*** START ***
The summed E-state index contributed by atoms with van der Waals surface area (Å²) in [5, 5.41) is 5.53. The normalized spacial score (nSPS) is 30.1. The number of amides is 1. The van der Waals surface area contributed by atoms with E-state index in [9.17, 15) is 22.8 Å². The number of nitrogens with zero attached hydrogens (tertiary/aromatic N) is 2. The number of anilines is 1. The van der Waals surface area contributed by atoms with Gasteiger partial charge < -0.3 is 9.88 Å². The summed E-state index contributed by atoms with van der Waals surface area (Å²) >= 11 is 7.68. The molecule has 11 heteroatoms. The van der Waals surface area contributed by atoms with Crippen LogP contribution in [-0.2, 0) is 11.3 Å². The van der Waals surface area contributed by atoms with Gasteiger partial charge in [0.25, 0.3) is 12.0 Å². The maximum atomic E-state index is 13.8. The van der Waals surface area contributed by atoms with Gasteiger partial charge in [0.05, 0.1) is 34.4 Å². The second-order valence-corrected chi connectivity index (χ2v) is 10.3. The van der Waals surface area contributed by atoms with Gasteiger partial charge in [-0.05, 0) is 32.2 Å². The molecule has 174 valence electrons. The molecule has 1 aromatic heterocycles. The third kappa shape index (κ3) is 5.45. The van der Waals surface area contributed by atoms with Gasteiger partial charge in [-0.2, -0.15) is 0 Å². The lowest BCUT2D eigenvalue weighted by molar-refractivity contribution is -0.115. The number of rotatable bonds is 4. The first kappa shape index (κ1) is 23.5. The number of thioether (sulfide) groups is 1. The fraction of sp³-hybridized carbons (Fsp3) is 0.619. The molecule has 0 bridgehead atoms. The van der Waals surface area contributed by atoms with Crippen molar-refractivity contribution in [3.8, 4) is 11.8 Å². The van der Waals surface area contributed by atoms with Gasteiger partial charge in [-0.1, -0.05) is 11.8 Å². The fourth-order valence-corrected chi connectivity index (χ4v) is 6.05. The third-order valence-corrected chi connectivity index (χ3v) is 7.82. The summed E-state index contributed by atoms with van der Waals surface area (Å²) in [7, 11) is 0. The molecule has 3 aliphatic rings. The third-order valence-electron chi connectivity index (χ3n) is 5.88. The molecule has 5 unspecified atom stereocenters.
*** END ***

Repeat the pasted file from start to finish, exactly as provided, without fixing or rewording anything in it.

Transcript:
The summed E-state index contributed by atoms with van der Waals surface area (Å²) in [5, 5.41) is 5.53. The normalized spacial score (nSPS) is 30.1. The number of amides is 1. The van der Waals surface area contributed by atoms with E-state index in [9.17, 15) is 22.8 Å². The number of nitrogens with zero attached hydrogens (tertiary/aromatic N) is 2. The number of anilines is 1. The van der Waals surface area contributed by atoms with Gasteiger partial charge < -0.3 is 9.88 Å². The summed E-state index contributed by atoms with van der Waals surface area (Å²) >= 11 is 7.68. The molecule has 11 heteroatoms. The van der Waals surface area contributed by atoms with Crippen LogP contribution in [-0.2, 0) is 11.3 Å². The van der Waals surface area contributed by atoms with Gasteiger partial charge in [0.25, 0.3) is 12.0 Å². The maximum atomic E-state index is 13.8. The van der Waals surface area contributed by atoms with Gasteiger partial charge in [0.05, 0.1) is 34.4 Å². The second-order valence-corrected chi connectivity index (χ2v) is 10.3. The van der Waals surface area contributed by atoms with Gasteiger partial charge in [-0.05, 0) is 32.2 Å². The molecule has 174 valence electrons. The molecule has 1 aromatic heterocycles. The third kappa shape index (κ3) is 5.45. The van der Waals surface area contributed by atoms with Gasteiger partial charge in [-0.2, -0.15) is 0 Å². The lowest BCUT2D eigenvalue weighted by molar-refractivity contribution is -0.115. The number of rotatable bonds is 4. The first kappa shape index (κ1) is 23.5. The number of thioether (sulfide) groups is 1. The fraction of sp³-hybridized carbons (Fsp3) is 0.619. The molecule has 0 bridgehead atoms. The van der Waals surface area contributed by atoms with Crippen molar-refractivity contribution in [3.8, 4) is 11.8 Å². The van der Waals surface area contributed by atoms with Gasteiger partial charge in [-0.1, -0.05) is 11.8 Å². The fourth-order valence-corrected chi connectivity index (χ4v) is 6.05. The third-order valence-corrected chi connectivity index (χ3v) is 7.82. The summed E-state index contributed by atoms with van der Waals surface area (Å²) in [7, 11) is 0. The molecule has 3 aliphatic rings. The third-order valence-electron chi connectivity index (χ3n) is 5.88. The molecule has 5 unspecified atom stereocenters.